Native Hawaiians, Kānaka Maoli, were a self-governing, sovereign people until July 1898 when the United States annexed the Kingdom of Hawai’i. In early Hawaiian history (1500-1800), four distinct chiefdoms (Hawaiʻi, Maui, Oʻahu, Kaua’i) ruled Hawai’i. King Kamehameha I united the kingdom in 1810, a move which helped preserve Hawaiian independence and international standing. On June 7, 1839, King Kamehameha III proclaimed the Declaration of Rights, which was incorporated into the Hawaiian Constitution in 1840. The 1859 Civil Code was passed by the legislature of the Kingdom of Hawai’i and its constitutional government. The Hawaiian Kingdom law uses the term kānaka maoli to refer specifically to Native Hawaiians and the term kanaka kupa to refer to all subjects of the King, whether native or naturalized “…ina he kanaka kupa Hawaii, a ina paha he haole i hookupa oleia.”(McGregor and MacKenzie, p. 5.) Today, Native Hawaiians are legally defined as descendants of the people who lived in Hawai’i prior to European contact in 1778.
Throughout early Hawaiian history, and the history of the Kingdom of Hawai’i, traditional Hawaiian customary law was also observed, either directly or incorporated into the civil code. Kānaka Maoli today have sought to assert and practice those rights as much as possible. The State of Hawai’i Constitution declares,
The State reaffirms and shall protect all rights, customarily and traditionally exercised for subsistence, cultural and religious purposes and possessed by ahupua‘a tenants who are descendants of native Hawaiians who inhabited the Hawaiian Islands prior to 1778, subject to the right of the State to regulate such rights. (Hawaiian Constitution, Art. XII, sec. 7)
Native Hawaiian law is centered on principles of Aloha ‘āina, “commonly translated as ‘love of the land’,” and stewardship, defending the land. It is familial. As this law is so centered in place and culture, the best place to study it is in Hawai’i. If you’re on the East Coast of the U.S., though, the Law Library is a good place to start your research; some of our Native Hawaiian law and Kingdom of Hawai’i law resources are listed below.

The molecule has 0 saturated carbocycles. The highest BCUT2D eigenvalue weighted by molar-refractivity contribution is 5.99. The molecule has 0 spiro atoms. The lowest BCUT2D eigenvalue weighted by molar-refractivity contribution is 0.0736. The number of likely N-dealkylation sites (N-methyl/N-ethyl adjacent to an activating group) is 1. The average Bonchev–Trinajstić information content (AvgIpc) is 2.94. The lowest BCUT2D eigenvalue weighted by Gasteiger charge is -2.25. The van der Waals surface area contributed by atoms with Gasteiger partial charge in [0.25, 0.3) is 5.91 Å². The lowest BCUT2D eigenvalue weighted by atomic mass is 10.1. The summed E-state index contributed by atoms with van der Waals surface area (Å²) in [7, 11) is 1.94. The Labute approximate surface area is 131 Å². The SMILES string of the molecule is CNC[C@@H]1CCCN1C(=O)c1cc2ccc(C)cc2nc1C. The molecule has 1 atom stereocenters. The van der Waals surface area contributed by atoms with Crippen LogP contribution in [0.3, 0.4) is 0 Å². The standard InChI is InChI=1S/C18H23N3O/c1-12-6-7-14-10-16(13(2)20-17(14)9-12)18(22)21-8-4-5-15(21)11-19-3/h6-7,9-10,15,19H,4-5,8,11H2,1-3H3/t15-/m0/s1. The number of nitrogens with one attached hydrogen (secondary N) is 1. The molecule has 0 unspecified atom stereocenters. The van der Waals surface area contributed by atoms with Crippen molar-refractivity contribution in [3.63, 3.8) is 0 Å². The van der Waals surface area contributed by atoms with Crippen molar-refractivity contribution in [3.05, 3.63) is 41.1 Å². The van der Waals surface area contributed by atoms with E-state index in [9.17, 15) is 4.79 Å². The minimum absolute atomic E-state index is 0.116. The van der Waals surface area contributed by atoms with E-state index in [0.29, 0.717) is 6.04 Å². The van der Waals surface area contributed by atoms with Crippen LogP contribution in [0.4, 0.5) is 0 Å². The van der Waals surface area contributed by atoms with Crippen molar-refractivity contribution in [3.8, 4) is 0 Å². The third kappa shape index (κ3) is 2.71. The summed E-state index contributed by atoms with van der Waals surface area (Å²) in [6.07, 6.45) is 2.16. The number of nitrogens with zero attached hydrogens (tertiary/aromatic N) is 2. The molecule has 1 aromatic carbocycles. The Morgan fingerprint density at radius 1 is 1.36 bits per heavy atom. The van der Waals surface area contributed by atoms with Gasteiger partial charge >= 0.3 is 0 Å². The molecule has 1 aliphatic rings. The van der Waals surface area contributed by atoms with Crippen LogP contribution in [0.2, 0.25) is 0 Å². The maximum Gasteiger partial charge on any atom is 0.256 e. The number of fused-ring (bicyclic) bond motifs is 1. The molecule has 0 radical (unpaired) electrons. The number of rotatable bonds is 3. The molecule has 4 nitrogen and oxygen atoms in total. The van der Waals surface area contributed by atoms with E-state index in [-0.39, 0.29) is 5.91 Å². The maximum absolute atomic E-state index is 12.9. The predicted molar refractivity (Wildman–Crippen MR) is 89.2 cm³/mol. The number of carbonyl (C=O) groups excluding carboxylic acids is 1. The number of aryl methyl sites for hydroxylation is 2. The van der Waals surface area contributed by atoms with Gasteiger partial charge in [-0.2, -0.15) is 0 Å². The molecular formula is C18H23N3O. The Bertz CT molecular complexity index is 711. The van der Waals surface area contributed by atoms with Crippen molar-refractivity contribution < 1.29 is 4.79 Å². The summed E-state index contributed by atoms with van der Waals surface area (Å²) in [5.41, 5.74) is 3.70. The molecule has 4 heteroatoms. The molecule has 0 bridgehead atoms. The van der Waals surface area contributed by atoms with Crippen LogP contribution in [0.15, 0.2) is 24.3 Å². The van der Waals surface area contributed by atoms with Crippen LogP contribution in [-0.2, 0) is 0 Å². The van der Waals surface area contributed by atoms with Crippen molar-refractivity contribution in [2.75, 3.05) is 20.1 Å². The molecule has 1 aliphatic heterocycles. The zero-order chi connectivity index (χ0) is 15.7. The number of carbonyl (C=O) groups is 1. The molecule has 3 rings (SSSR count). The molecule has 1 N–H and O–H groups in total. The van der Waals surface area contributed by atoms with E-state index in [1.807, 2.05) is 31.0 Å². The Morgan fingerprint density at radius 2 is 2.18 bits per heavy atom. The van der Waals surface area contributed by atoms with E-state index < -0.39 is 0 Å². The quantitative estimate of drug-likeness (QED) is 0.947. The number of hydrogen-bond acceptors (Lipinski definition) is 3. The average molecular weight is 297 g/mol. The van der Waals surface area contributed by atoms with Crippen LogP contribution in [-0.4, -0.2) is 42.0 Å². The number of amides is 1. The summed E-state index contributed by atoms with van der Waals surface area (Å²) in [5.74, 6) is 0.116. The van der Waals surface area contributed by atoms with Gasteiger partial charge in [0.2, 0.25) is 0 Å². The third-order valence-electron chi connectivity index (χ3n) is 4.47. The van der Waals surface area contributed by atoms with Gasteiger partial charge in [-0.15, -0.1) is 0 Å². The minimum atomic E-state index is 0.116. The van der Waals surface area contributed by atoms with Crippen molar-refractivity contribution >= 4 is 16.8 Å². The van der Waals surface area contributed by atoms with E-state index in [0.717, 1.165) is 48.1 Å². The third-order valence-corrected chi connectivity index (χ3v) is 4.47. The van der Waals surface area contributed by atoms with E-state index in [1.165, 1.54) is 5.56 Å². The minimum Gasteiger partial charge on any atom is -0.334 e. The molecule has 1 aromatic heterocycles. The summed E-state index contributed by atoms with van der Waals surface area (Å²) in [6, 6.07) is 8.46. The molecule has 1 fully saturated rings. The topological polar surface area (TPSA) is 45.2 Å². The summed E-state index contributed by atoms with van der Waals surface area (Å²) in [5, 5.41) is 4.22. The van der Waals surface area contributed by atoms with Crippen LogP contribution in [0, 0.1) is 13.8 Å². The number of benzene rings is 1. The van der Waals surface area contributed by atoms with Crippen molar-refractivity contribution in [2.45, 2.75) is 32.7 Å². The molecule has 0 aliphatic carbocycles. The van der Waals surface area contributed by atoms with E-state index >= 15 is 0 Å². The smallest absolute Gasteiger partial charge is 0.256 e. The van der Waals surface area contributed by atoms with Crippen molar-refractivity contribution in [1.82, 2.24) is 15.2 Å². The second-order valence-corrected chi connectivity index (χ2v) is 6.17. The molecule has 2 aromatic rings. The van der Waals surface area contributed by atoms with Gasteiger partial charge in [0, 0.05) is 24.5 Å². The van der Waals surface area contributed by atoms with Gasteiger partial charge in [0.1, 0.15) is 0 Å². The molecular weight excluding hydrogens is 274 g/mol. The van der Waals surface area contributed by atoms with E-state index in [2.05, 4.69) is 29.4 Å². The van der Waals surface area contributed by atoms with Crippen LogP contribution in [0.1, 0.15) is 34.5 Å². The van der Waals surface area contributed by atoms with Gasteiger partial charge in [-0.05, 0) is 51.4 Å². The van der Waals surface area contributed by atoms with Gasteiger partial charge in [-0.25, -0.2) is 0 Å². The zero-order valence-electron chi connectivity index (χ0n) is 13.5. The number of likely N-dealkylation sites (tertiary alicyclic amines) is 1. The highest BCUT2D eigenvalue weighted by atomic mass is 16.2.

KFH30 1841 .A24 Hawaii. Laws, etc. Ke kumu kanawai, a me na kanawai o ko Hawaii pae aina. Ua kauia i ke kau ia Kamehameha III.
KVJ170.A311859 A4 1859 O na kanawai kivila o ko Hawaii pae aina, hooholoia i ka makahiki 1859 : a ua huiia me ka hope, kahi i paiia’i na kanawai i hoopau ole ia ma ke kanawai kivila, me na kuikahi me na aupuni e, a me na kanawai i hooholoia iloko o 1858-9.
McGregor, Davianna Pomaikaʻi and Melody Kapilialoha MacKenzie. Moʻolelo Ea O Nā Hawaiʻi: History of Native Hawaiian Governance in Hawaiʻi. Prepared for the Office of Hawaiian Affairs, Department of the Interior, August 19, 2014. Accessed May 1, 2021.
KFH458.C35 2010 Callies, David L. Regulating paradise : land use controls in Hawaiʻi.
Forman, David M. and Susan K. Serrano. Hoʻohana aku, a hoʻōla aku: a legal primer for traditional and customary rights in Hawaiʻi.
DU624.65.N358 2014 A Nation rising : Hawaiian movements for life, land, and sovereignty.
Steele, Julia. Aloha ‘Āina, Hawaii Public Radio (Feb. 5, 2016). Accessed May 5, 2021.
Sproat, D. Kapua’ala. Ola I Ka Wai: A Legal Primer for Water Use and Management in Hawai’i. Accessed May 7, 2021.
KFH75.S99 2021 Szymczak, Victoria. Hawaiian legal research.
KFH505.N37 2015 Native Hawaiian law: a treatise.
KFH505.N37 1991 MacKenzie, Melody Kapilialoha, ed. Native Hawaiian rights handbook.
BV3680.H3 H28 2018 Hawaiian Mission Children’s Society. Kōkua Aku, Kōkua Mai: chiefs, missionaries, and five transformations of the Hawaiian Kingdom.
Z4701.F67 1998 Forbes, David W. Hawaiian national bibliography, 1780-1900.
Punawaiola.org Accessed May 1, 2021.